This year’s federal budget for science has been described as “business as usual”. 

Support for science and research in the 2023–24 Federal Budget will see continued investment in Australian universities, science agencies, national research infrastructure, training scientists, supporting business research and development (R&D) and the broader science system.

It is better than the attacks of previous budgets, but is still well behind some of Australia’s international counterparts. 

Figures released in late April show that the Australian Government’s investment in science, research and innovation is the lowest on record at 0.49 per cent of GDP.

“Reversing the downward trend of government investment in R&D is not the work of any single budget,” says Australian Academy of Science President Professor Chennupati Jagadish. 

“It will take a decade or more of commitment and effort from government, industry and the higher education sector to boost total investment in R&D. Work must start today.”

The budget makes investments that should recognise the value that science brings to the nation, including:

  • $4.5 billion in science and research through universities in 2023–24 and $3.3 billion to support research and development in industry

  • more than $3.5 billion in the science agencies like CSIRO, including welcome ongoing funding for the Australian Institute of Marine Science (AIMS) and Questacon: Australia’s National Science and Technology Centre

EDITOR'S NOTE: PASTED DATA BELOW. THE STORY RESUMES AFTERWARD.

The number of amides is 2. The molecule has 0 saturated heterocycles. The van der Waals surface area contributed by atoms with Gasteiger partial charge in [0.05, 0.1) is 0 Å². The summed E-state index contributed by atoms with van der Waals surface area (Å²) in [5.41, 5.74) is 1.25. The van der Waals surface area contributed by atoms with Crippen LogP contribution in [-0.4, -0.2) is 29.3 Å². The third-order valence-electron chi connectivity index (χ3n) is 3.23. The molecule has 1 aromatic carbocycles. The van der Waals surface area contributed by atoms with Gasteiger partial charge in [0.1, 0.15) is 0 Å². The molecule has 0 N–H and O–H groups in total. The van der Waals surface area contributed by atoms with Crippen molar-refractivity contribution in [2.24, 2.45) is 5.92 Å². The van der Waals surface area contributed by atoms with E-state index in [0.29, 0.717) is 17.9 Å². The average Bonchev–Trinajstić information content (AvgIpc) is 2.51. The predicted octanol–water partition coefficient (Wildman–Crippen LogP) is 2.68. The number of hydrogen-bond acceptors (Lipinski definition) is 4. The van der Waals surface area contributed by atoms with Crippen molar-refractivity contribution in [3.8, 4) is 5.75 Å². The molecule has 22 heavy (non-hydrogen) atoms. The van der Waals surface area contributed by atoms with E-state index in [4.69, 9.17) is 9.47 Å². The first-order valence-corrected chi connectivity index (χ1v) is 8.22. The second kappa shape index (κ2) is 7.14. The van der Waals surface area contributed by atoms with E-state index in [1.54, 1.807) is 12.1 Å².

• funding to establish Environment Protection Australia, Environment Information Australia, review the Murray Darling Basin Plan and reform our failing environmental laws

  • other necessary investments in science advice through the National Science and Technology Council, supporting the National Reconstruction Fund, Quantum science and responsible artificial intelligence

But it is not all good news. The Australian Government’s flagship initiative to invest in international collaboration, the Global Science and Technology Diplomacy Fund, has been earmarked for reductions over the forward estimates.

“Acknowledging that there is ongoing work within the government to modernise policy settings for the science system, Australia still lacks a whole of government and society plan to improve Australia’s dwindling level of research and development investment,” the Academy says. 

It recommends two key actions to improve the stakes for science in Australia - formalising policy to get a national target to lift R&D from 1.79 per cent to 3 per cent and an independent review of the entire science and research system.